As a side point, the Midrash says that originally H-shem wanted to create the world with “din” judgement – that everything has to be earned and what isn’t earned is not rightfully ours, but He saw that it would be too hard for us, so he diluted it with “kindness”. How does this fit in with the idea that olam chesed yiboneh” the word was made for kindness? It also says that the avos wanted specifically to reach the level of getting their reward thru din. Why? I once heard from Horav Zeidel Epstein zt”l that essentially din is the biggest chesed, because then the reward is 100% earned, and not just 50% earned and 50% unearned. The idea being that now the person is the true creator of his reward, and he is more similar to H-shem, and it is totally justified. According to what we now understand, this also makes sense. The higher level of din, the higher will be the quality of the reward and feeling of accomplishment.
A second but deep answer to this question is that if a person would just receive without making any effort, the reward would not be appreciated, because a person appreciates what they worked for and what they invested in. For example, a parent loves their child more than the child loves the parent. The reason for this is because the parent invested a tremendous amount of time, money, and effort in the child. Therefore, the parent sees the child as an extension of themselves. When the child grows up and is successful, the parent feels great about it. The child however only received from the parent, and didn’t invest anything into them, therefore the child does not have this feeling that the parent is an extension of themselves. Another example, a person that wins the lottery will blow the money much faster, than someone who worked hard for it for 20 years. Why? Because what was worked for is appreciated. Another point. The more the receiver of a present appreciates the present, the more satisfaction the giver will have out of giving the present, and the more the giver will be able to give more. For example, if you give someone a present, and instead of letting you give it to him, he grabs it out of your hand and walks off without saying thank you. The only thing he says is, “it’s about time”. Will the person be motivated to give this person another present? No. Why? Because the person is not letting the giver, be able to really “give”. In order to give there is a need for a receiver, if the other side takes the item away, the giver is no longer a giver, rather the item was simply taken from them. A part of H-shem’s giving, is that the person receiving the goodness, appreciates what he got. Therefore H-shem created us with a system that we will be able to appreciate what we have gotten, so that his giving us can be a full giving.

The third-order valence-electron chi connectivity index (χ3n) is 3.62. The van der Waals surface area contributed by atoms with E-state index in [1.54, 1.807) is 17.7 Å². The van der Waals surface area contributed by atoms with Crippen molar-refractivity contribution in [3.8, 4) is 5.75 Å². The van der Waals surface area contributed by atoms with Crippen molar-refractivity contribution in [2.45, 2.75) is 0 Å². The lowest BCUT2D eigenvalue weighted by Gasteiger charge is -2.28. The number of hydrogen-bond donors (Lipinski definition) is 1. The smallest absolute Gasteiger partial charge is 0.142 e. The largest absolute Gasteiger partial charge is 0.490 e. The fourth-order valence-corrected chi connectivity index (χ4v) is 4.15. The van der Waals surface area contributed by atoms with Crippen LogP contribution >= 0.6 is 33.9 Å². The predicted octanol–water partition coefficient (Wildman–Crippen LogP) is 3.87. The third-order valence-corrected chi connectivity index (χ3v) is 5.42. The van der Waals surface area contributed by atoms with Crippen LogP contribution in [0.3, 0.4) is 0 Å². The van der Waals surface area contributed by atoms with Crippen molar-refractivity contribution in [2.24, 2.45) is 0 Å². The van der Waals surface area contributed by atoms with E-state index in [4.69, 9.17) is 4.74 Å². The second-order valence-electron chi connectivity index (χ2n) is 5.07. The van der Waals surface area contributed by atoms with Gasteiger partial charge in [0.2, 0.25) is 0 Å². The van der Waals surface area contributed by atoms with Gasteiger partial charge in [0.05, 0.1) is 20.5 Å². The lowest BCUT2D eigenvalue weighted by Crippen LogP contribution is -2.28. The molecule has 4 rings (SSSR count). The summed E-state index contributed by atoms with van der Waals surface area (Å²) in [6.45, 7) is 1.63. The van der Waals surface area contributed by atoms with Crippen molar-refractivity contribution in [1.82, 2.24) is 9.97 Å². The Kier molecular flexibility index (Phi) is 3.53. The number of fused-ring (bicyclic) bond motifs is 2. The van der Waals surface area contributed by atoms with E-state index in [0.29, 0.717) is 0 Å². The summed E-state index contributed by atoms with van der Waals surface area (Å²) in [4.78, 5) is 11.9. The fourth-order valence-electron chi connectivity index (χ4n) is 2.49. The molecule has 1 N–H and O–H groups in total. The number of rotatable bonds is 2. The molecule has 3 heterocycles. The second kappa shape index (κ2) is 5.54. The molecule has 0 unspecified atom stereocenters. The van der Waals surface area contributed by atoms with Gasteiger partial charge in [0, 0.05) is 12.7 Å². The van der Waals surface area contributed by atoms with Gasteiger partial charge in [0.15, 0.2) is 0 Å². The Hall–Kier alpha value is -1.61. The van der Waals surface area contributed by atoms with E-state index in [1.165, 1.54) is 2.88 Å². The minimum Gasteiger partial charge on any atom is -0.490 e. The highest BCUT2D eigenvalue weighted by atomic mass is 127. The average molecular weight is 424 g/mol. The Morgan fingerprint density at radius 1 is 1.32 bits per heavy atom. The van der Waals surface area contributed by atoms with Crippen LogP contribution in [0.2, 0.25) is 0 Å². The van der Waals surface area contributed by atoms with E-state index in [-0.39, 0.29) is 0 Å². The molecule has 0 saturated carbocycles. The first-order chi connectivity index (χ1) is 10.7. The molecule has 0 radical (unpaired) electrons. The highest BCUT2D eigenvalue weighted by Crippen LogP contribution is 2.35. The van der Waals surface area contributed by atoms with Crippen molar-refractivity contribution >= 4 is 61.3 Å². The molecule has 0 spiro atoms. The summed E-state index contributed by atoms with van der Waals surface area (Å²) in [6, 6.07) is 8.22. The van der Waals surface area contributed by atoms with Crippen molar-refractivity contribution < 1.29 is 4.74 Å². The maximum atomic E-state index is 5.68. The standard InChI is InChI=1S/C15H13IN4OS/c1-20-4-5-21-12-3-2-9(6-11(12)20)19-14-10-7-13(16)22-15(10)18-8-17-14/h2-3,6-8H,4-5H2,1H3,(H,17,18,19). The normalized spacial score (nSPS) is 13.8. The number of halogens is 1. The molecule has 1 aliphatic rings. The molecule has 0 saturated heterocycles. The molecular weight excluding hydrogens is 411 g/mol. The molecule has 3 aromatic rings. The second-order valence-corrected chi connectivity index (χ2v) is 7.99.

Some of these ideas are deep, but I hope that they are understood.